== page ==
Poo. And I don’t mean Winnie. This is a rather indelicate subject, I’m afraid, but one I encounter often on my walks around the local area. In the UK, dog fouling is a serious issue, as it should be, since there are an estimated 7 million dogs on these islands producing 365,000 tonnes (about 800 million pounds) of feces per year. To ensure walkers aren’t slogging hip-deep through the stuff, most districts have erected disposal stations along sidewalks and footpaths, and enforce fines for those who refuse to scoop the poop. In my district alone, there are several hundred dog bins (I pass at least six on my three-mile circular route around the neighborhood) emptied regularly by a disposal company contracted by the local councils. Across the nation, the minimum fixed fine for dog fouling is £50, but could reach as high as £1000 if the case goes to court. It is interesting to note that fouling offenses and the accompanying penalties do not apply to working dogs or guide dogs. The anti-fouling scheme seems to be working, because not once have I returned home from a walk with dog crap caked in the soles of my shoes.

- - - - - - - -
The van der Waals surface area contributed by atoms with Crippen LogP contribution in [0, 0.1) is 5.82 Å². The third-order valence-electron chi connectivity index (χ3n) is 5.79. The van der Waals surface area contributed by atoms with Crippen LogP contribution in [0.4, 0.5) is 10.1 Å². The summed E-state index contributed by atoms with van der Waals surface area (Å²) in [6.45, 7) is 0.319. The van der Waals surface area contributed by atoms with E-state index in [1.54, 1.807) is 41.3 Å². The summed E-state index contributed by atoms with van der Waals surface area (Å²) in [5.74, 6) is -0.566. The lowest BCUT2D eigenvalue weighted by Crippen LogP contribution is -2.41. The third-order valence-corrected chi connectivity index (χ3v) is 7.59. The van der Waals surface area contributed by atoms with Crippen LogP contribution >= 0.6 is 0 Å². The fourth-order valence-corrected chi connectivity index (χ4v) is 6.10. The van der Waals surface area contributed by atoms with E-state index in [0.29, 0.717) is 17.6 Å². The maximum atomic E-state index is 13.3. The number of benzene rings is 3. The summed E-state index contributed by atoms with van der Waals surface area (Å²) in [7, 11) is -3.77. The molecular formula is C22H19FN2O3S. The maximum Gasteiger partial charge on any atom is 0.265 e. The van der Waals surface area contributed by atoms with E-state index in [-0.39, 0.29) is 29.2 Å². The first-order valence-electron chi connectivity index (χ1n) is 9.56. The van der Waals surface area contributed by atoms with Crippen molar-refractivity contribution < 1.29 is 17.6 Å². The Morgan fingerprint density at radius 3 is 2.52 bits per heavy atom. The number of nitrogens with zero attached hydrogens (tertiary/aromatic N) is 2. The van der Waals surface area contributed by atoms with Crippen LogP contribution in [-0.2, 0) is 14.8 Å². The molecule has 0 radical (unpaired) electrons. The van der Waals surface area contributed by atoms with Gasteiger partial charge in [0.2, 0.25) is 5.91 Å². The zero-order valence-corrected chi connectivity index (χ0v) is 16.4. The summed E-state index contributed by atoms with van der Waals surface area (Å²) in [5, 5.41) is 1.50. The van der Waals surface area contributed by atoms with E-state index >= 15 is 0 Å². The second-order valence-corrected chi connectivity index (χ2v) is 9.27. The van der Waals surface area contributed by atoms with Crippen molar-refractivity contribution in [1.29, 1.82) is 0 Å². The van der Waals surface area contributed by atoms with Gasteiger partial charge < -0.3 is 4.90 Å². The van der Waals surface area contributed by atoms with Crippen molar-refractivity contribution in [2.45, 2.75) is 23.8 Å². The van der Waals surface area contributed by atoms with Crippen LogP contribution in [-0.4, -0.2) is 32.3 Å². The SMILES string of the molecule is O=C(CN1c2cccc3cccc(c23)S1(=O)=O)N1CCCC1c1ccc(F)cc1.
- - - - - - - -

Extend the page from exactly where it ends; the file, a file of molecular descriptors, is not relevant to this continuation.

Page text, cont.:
That does not mean my outings are feces-free; I am constantly dodging road apples in our rural village, and am confused about why there are no horse fouling laws. DEFRA estimates that there are somewhere around one million horses in the UK. While this is less than 15% of the dog population, the beasts are poo machines, letting loose 8 million tonnes (18 billion pounds) of dung annually. Much of this manure falls harmlessly in fields and stalls, posing no hazard to innocent pedestrians, but it only takes one pile of equine excrement to completely ruin a hiker’s high. Horses and walkers share many of the same paths around here, those paths often being the neighborhood roads. Without going into a complicated physics lesson about dung density, vectors, and angular velocity, suffice it to say that poo exiting a moving horse’s backside tends to cover quite a bit of asphalt, unlike the humble dog pile which is delivered from a stationary pose with a much lower trajectory. It’s not always easy or safe to navigate around horse droppings on a single track road where cars are whizzing by at 60mph. So why aren’t horse owners responsible for clearing these minefields for the good of the wider public? Why is there such a doo-doo discrepancy? Why are dog owners persecuted when Fido fouls the footpath, but horse owners ride off into the sunset with impunity when Mr. Ed litters the landscape? I’d look more closely into this issue, but I’m too busy watching where I step.